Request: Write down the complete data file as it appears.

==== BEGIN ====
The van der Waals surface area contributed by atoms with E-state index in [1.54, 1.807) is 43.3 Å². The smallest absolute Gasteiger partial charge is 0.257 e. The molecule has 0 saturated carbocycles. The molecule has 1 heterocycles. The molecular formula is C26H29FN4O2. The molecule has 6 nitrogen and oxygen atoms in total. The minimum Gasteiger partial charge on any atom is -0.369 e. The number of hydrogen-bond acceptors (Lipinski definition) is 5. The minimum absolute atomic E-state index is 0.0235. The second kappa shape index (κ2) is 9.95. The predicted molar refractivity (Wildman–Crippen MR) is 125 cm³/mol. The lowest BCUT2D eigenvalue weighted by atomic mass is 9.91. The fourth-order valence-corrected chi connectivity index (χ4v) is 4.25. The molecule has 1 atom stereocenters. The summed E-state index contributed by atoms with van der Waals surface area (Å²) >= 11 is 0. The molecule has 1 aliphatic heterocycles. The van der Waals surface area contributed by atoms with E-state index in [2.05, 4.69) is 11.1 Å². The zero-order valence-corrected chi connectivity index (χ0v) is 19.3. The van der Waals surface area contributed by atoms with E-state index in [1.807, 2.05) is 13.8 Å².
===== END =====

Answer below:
The van der Waals surface area contributed by atoms with E-state index in [1.54, 1.807) is 43.3 Å². The smallest absolute Gasteiger partial charge is 0.257 e. The molecule has 0 saturated carbocycles. The molecule has 1 heterocycles. The molecular formula is C26H29FN4O2. The molecule has 6 nitrogen and oxygen atoms in total. The minimum Gasteiger partial charge on any atom is -0.369 e. The number of hydrogen-bond acceptors (Lipinski definition) is 5. The minimum absolute atomic E-state index is 0.0235. The second kappa shape index (κ2) is 9.95. The predicted molar refractivity (Wildman–Crippen MR) is 125 cm³/mol. The lowest BCUT2D eigenvalue weighted by atomic mass is 9.91. The fourth-order valence-corrected chi connectivity index (χ4v) is 4.25. The molecule has 1 atom stereocenters. The summed E-state index contributed by atoms with van der Waals surface area (Å²) >= 11 is 0. The molecule has 1 aliphatic heterocycles. The van der Waals surface area contributed by atoms with E-state index in [2.05, 4.69) is 11.1 Å². The zero-order valence-corrected chi connectivity index (χ0v) is 19.3. The van der Waals surface area contributed by atoms with E-state index in [1.807, 2.05) is 13.8 Å².